Child Protection History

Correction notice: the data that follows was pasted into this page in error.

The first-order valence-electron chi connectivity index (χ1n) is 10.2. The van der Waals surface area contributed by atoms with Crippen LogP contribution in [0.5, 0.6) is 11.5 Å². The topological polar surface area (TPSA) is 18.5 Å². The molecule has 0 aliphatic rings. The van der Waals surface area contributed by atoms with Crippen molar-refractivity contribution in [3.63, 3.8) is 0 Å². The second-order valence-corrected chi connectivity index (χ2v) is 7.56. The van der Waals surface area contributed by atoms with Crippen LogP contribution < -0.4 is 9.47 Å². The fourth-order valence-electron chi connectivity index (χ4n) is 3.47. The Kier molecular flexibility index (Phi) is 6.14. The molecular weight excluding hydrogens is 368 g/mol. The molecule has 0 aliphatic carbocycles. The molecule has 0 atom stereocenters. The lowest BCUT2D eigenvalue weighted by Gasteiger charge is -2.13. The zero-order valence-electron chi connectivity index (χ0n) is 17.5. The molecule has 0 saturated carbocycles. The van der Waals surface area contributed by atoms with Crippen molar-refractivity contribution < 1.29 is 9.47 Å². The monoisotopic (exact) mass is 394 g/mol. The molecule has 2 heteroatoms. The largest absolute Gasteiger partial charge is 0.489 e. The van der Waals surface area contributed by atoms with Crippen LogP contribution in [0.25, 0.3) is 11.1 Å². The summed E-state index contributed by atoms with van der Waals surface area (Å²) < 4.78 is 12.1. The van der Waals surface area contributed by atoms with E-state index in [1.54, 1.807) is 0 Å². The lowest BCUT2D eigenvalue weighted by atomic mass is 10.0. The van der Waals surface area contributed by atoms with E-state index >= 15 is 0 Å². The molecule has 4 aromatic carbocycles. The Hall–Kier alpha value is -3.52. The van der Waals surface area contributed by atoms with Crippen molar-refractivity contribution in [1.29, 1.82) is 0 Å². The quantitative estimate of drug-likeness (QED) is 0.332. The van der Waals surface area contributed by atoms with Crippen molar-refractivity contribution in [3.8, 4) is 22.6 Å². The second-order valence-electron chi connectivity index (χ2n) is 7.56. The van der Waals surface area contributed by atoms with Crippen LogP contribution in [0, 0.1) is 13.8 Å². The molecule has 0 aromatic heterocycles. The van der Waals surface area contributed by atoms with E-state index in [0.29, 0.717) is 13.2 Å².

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In the 18th Century Colonisation decimated Aboriginal communities with diseases, alcohol, and dispossession. In the 19th Century Australian colonies developed their own individual legislative mechanisms concerning child protection for their jurisdictions. In the late 19th to early 20th Century there was forced separation of Aboriginal children from their families under policies of assimilation this became known as ‘Stolen Generation.’ (Mary will be talking about) Also in the 20th Century, there was state institutionalisation of children for a variety of paternalistic reasons, they later became known as the ‘Forgotten Australians.’ In the late 20th Century the states gradually delegated their powers in relation to ex-nuptial children to federal court or Family Court of Australia. The states maintained individual jurisdiction for child protection. In 1987 Legislation was passed in NSW called the Ascension of Children or Care and Protection Act. (See hand out for more information) There was an emerging view that it is better to support families and have children safely remain in the family unit than to remove the child. Toward the late 20th Century there was growing evidence that indicated foster care was the preferred model of out of home care over residential care models. The UN Convention on the Rights of the Child was first developed by the League of Nations in 1924 and was ratified by the UN in 1990. Australia was one of the first signatories. New legislation brings in mandatory reporting. That is that all professionals whose work is associated with children must report instances where they are “at risk of harm”. In 1998 new Legislation in NSW was introduced. The Children and Young Persons (Care and Protection) Act. (see hand out for more information) During this time Aboriginal families and children are overrepresented in the child protection system. In NSW, approximately 2% of the population identify as Aboriginal. The rate of reporting 317.9 per 1000 for...
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